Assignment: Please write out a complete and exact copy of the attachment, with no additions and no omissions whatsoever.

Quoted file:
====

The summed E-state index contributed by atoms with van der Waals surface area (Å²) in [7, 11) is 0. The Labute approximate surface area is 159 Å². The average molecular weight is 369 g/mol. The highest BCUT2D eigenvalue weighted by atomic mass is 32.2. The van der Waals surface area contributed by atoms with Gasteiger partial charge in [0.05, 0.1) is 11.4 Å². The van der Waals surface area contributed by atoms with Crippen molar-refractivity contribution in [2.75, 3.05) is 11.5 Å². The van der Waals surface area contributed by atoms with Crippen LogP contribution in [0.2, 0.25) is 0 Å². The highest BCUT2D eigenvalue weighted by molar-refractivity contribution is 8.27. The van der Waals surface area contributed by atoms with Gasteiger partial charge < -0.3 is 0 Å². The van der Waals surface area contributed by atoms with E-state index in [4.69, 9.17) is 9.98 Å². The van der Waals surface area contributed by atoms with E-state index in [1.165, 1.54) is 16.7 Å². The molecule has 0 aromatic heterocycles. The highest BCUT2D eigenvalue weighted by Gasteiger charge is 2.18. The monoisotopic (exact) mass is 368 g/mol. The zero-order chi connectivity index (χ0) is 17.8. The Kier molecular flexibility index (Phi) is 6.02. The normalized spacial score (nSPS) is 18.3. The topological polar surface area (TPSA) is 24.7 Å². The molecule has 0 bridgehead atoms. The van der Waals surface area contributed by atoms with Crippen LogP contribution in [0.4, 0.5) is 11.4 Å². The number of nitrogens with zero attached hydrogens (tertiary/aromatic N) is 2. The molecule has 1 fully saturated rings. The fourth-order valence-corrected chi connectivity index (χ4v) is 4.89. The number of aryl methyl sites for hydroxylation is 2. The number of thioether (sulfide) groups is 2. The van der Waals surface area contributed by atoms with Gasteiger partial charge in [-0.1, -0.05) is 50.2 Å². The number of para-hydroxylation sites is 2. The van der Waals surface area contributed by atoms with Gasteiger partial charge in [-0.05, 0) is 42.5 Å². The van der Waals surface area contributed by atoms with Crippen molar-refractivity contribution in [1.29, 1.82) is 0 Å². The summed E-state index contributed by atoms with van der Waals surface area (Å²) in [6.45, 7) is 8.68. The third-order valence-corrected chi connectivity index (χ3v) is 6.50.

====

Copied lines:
The summed E-state index contributed by atoms with van der Waals surface area (Å²) in [7, 11) is 0. The Labute approximate surface area is 159 Å². The average molecular weight is 369 g/mol. The highest BCUT2D eigenvalue weighted by atomic mass is 32.2. The van der Waals surface area contributed by atoms with Gasteiger partial charge in [0.05, 0.1) is 11.4 Å². The van der Waals surface area contributed by atoms with Crippen molar-refractivity contribution in [2.75, 3.05) is 11.5 Å². The van der Waals surface area contributed by atoms with Crippen LogP contribution in [0.2, 0.25) is 0 Å². The highest BCUT2D eigenvalue weighted by molar-refractivity contribution is 8.27. The van der Waals surface area contributed by atoms with Gasteiger partial charge < -0.3 is 0 Å². The van der Waals surface area contributed by atoms with E-state index in [4.69, 9.17) is 9.98 Å². The van der Waals surface area contributed by atoms with E-state index in [1.165, 1.54) is 16.7 Å². The molecule has 0 aromatic heterocycles. The highest BCUT2D eigenvalue weighted by Gasteiger charge is 2.18. The monoisotopic (exact) mass is 368 g/mol. The zero-order chi connectivity index (χ0) is 17.8. The Kier molecular flexibility index (Phi) is 6.02. The normalized spacial score (nSPS) is 18.3. The topological polar surface area (TPSA) is 24.7 Å². The molecule has 0 bridgehead atoms. The van der Waals surface area contributed by atoms with Crippen LogP contribution in [0.4, 0.5) is 11.4 Å². The number of nitrogens with zero attached hydrogens (tertiary/aromatic N) is 2. The molecule has 1 fully saturated rings. The fourth-order valence-corrected chi connectivity index (χ4v) is 4.89. The number of aryl methyl sites for hydroxylation is 2. The number of thioether (sulfide) groups is 2. The van der Waals surface area contributed by atoms with Gasteiger partial charge in [-0.1, -0.05) is 50.2 Å². The number of para-hydroxylation sites is 2. The van der Waals surface area contributed by atoms with Gasteiger partial charge in [-0.05, 0) is 42.5 Å². The van der Waals surface area contributed by atoms with Crippen molar-refractivity contribution in [1.29, 1.82) is 0 Å². The summed E-state index contributed by atoms with van der Waals surface area (Å²) in [6.45, 7) is 8.68. The third-order valence-corrected chi connectivity index (χ3v) is 6.50.